“Already asleep,” said Meryem with an indignant click of her tongue.
Yaziz stroked his chin and glanced from Tereza’s engorged breasts to Meryem’s…dry, but pleasingly curved profile. It seemed to him that the women had their chores backwards the night before, but what did he — an unmarried man — know about such things?
“When did you first notice the baby missing?”
“This morning,” said Meryem, “when the children woke me up to ask about their little sister. She was gone, and only her beads were left behind in her bed.”
“You heard nothing in the night? Not even the baby crying?”
Meryem’s eyes blazed, and her jaw muscles quivered. “She was a good baby.”
“She does not sleep with her mother?” Yaziz paused his chin stroking long enough to examine the broken beads in his palm. He bent closer to the blue pieces and caught a whiff of something pungent.
Tereza shrilled a sob that wrenched Yaziz’s heart, then ran from the room.
Yaziz straightened, preparing to follow her, but Meryem glided across the room and pinned him against the window’s edge. “Leave her. She blames herself, thinking she did not love the child enough.”
He blinked with surprise, contemplating Meryem, wondering how she’d learned such swiftness. “Why does she not love her child?”
“I did not say that, only what she thinks. Kismet decides everything.”
“But she is less devoted to this child than to the others?”
Her use of the past in referring to her niece left a bad taste in Yaziz’s mouth. “Different…how?”
“Because of her skin, with spots like eggplant. I told Tereza they would fade before the child reaches an age to be married off, but my sister-in-law would not listen. It is a great burden to be left in charge of little ones and have no husband. She is naturally worried.”
An interesting choice of words, Yaziz thought.
An eşek brayed from below, and Meryem released Yaziz, who stared thoughtfully down at the yard. The donkey threw back its long ears and spilled a series of high-pitched snorts, as if in protest of the dry weeds that were its supper. Or the wicker baskets still strapped to its back. As Yaziz watched, a thinly mustachioed man under a peasant’s cap appeared in the yard, ticking his tongue to quiet the animal. He unstrapped the baskets, and as he lifted them to the ground, he caught sight of Yaziz watching him. His hand shook, bumping off one of the lids of his basket. Inside were bundles of dried bulbs.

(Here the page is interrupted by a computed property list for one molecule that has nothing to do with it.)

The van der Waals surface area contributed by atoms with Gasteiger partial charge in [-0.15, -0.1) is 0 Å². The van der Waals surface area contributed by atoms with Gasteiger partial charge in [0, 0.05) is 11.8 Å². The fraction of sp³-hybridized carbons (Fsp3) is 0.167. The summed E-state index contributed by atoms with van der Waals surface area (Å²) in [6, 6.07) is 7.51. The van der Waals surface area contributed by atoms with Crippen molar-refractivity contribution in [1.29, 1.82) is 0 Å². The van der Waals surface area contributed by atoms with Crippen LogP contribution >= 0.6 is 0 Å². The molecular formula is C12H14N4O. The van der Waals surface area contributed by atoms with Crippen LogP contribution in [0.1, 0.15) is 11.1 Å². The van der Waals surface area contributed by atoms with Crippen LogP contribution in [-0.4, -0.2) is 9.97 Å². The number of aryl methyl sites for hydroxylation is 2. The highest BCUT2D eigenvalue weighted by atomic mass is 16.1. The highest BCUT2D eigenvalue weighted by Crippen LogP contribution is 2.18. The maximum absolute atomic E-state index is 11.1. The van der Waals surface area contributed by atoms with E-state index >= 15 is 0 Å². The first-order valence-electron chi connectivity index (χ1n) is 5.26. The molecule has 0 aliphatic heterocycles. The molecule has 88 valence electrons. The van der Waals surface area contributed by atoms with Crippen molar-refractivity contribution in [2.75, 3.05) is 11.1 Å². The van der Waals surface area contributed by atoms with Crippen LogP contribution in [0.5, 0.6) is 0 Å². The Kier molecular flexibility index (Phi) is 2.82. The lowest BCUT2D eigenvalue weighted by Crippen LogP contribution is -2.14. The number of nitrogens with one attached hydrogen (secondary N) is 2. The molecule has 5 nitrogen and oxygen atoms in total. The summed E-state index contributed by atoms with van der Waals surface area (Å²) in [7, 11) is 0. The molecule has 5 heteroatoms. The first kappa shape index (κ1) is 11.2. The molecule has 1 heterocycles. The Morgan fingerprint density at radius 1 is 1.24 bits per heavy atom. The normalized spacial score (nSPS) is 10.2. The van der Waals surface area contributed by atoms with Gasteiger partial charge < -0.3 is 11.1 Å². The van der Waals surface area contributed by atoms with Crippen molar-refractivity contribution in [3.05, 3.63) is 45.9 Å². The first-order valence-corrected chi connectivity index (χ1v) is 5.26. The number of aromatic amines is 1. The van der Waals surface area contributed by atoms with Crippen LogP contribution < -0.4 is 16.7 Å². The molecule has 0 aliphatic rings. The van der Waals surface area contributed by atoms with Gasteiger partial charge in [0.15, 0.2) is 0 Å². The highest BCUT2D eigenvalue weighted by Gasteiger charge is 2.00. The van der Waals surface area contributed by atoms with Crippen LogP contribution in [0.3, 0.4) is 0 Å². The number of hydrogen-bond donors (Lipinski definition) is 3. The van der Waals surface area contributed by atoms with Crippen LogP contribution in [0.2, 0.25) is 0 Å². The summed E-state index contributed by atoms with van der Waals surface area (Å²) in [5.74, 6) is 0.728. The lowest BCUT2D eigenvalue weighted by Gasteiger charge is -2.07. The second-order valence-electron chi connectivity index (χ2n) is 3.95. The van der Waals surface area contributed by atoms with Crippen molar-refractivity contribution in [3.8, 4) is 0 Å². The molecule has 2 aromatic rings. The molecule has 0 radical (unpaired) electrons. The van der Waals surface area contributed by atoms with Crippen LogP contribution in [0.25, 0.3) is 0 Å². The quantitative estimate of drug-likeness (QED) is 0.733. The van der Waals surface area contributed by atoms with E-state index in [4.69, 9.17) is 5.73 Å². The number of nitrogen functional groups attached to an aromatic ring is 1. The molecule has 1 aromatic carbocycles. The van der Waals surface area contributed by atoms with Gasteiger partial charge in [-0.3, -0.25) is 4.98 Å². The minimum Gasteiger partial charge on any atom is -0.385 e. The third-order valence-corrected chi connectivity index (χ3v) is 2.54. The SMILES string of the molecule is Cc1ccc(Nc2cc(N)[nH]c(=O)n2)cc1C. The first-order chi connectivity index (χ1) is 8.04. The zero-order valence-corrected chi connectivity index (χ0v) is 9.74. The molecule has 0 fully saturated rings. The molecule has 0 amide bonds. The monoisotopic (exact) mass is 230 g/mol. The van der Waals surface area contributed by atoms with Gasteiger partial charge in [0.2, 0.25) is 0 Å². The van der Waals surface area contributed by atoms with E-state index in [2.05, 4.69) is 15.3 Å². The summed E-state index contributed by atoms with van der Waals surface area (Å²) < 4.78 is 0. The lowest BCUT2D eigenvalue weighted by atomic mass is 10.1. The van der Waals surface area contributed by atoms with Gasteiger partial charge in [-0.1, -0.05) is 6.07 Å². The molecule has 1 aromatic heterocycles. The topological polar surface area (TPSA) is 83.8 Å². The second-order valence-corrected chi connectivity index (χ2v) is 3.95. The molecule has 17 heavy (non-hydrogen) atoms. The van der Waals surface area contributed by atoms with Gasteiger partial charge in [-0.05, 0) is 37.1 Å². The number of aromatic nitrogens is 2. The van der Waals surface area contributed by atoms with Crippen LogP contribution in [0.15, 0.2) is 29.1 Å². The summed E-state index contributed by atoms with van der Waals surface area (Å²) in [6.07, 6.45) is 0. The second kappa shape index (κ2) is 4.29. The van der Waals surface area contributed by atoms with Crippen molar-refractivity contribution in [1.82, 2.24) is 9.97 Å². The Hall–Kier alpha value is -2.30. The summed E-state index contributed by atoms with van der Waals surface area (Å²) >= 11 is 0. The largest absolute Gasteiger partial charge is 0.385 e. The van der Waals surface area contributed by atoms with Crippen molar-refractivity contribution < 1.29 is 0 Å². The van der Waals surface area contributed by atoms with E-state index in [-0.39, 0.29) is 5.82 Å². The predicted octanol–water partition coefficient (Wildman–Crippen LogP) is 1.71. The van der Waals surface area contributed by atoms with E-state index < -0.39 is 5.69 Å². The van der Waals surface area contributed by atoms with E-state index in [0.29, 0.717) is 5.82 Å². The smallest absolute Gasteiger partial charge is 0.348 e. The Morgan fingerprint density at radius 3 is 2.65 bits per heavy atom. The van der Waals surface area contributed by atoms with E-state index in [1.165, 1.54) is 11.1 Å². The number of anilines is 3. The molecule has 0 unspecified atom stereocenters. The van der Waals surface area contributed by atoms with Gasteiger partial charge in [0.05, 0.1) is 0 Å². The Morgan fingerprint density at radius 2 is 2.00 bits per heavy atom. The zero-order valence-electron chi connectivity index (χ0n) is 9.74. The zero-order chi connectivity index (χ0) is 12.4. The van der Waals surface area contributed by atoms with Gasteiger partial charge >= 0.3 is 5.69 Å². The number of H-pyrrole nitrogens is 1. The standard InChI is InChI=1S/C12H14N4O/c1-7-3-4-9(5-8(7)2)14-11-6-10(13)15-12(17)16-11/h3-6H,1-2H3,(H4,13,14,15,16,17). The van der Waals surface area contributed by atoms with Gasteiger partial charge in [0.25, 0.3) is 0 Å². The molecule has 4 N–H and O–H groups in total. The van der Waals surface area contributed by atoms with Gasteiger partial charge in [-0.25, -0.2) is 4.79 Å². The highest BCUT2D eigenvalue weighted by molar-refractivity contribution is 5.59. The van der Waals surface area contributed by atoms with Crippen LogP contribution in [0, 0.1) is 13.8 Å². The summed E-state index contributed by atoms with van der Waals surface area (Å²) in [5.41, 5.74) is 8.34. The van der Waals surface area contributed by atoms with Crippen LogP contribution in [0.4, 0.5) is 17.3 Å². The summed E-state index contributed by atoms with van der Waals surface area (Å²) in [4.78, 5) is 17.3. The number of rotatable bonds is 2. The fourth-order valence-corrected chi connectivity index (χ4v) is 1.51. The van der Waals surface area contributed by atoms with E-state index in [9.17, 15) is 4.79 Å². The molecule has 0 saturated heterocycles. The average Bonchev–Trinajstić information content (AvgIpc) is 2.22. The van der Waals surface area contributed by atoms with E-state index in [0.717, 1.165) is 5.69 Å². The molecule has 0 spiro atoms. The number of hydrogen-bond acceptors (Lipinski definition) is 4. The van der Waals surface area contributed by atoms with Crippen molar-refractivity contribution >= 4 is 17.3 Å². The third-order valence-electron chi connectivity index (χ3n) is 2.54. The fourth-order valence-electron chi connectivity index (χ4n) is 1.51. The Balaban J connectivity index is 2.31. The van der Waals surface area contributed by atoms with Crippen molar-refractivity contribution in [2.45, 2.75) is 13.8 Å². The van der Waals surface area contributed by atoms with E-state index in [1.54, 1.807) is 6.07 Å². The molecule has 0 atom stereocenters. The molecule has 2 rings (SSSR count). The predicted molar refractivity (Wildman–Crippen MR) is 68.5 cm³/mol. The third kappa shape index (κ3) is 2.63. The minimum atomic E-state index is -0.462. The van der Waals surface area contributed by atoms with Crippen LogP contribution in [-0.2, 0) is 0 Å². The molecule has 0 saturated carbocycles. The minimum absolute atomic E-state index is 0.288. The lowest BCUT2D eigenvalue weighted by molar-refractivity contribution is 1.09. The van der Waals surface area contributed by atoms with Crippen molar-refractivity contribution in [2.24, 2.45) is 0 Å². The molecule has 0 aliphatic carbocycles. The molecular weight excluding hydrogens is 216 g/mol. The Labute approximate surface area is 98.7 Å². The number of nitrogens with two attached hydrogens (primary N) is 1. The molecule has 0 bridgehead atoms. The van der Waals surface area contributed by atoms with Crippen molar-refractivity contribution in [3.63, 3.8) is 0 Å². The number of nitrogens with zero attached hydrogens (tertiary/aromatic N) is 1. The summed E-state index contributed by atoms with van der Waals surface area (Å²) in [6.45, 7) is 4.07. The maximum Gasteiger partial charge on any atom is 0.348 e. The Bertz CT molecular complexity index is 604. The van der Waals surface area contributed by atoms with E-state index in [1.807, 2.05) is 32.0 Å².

Garlic? Yaziz sniffed again at the broken blue bits of Reyhan’s charm that he held in his palm.
* * * * *
The next day Yaziz followed the garlic hawker, a young man scarcely out of boyhood whose name was Husamettin. According to Yaziz’s informants, Husamettin had drifted to the capital from a Cappadocian village last year, trying to earn his way in the city. For the price of his garlic and help with the sheep, he rented a room from the neighborhood butcher.
Husamettin’s rounds today took them across town to Kavaklidere, a neighborhood of mansions, cement apartment buildings, and a frenzy of construction. It was a neighborhood of real street addresses, where hawkers could peddle their wares and services for a few lira in exchange for their trouble.
The first stop was at the pink mansion of a Turkish general, retired but never idle. He formed part of the cadre who attended sessions of the Grand National Assembly. Although not delegates to the Republic’s governing body, this was the old military’s way of exerting its pressure to ensure that Atatürk’s policies were still followed nearly twenty years past the Father of Turkey’s death.
Yaziz crouched behind a neighboring wall to consult his notebook while Husamettin waited by the general’s wrought-iron gate.
The general entertained lavishly, usually once per month. But in the last three weeks, he had held four dinner parties, inviting his retired colleagues from the military. Yaziz wondered how much garlic had been consumed recently along with the finest cuts of lamb.
The gate screaked open under the gnarled hand of an old soldier, dressed in the khaki uniform of a private. Yaziz leaned forward, but he was too far away to overhear their conversation. Still, words were not necessary to hear, not as long as he could see the old soldier’s wild gestures. One arm swept a wide arc away from him and his head reared back, meaning a definite “no.”
Hawkers usually called out their offerings as they slowly ambled along the street. They had no need to stop unsolicited at someone’s gate unless that customer had already placed a standing order. Someone had misunderstood, in the case of the general’s house. Husamettin, apparently. Yaziz made a note.
The maid at number twenty-two, the yellow stucco house next door to the general, scurried out into the street — pavement, not cobbles on this end of town — to buy fresh garlic for the American diplomats who lived there. Yaziz made another note, then rubbed his clean-shaven chin.
He tugged on his ear and remembered…the American Embassy’s interest regarding the events at Atatürk’s Tomb. That day three weeks ago when the baby’s father had been found dead.
Done with twenty-two, Husamettin led the eşek to a vacant lot where the donkey grazed on abundant milkweeds and the man drank from a water can.
Yaziz moved down the hill and sat on a step to the neighboring apartment building while he flipped to another page of his notebook to review his notes. The American woman and child who’d witnessed the murder resided at number twenty-two.
He shaded his eyes, gazing back up the hill at the yellow stucco house, and decided that as soon as he was done with the garlic hawker he would pay the Americans a visit.